Week six in the Hans Reiser murder trial began Monday combining both motive and method, at least according to how prosecutors want jurors to see it, over why and how the Linux programmer's wife was killed.
One witness, a former Olympic judo coach who awarded the defendant a black belt, testified Hans Reiser was proficient at choking, a popular move in that sport. Prosecutor Paul Hora alluded to that method of murder during his opening statements. Testimony by judo expert Willy Cahill was the first time jurors heard from somebody other than prosecutors attesting to the defendant's high-level skills at the martial arts.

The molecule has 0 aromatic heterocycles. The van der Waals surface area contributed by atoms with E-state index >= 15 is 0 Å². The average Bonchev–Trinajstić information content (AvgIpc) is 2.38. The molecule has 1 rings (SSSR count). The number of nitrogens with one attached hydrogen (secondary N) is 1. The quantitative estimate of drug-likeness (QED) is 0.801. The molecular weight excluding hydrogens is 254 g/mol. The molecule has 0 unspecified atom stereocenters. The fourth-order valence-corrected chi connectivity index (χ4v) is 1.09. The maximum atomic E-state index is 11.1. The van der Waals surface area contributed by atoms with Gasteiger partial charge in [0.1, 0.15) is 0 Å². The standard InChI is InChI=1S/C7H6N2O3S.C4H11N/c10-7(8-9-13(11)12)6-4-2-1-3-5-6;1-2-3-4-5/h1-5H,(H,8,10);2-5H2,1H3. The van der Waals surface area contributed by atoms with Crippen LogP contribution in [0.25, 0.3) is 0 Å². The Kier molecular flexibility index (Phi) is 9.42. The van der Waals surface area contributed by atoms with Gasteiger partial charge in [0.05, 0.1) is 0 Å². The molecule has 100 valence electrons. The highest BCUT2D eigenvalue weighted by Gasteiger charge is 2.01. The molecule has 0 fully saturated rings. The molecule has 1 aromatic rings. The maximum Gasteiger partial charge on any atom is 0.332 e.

Another witness, Stanford children's doctor Peter Koltai, testified that the defendant accused his wife of having Munchausen Syndrome by Proxy, a rare disease where mothers invent illnesses for their children so they can be operated on. That has been a recurring theme throughout the trial _ that Hans Reiser was accusing his wife of having that disorder. The doctor was the first medical professional to discount that theory.
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Also: Hans Reiser Trial: Dec. 17, 2007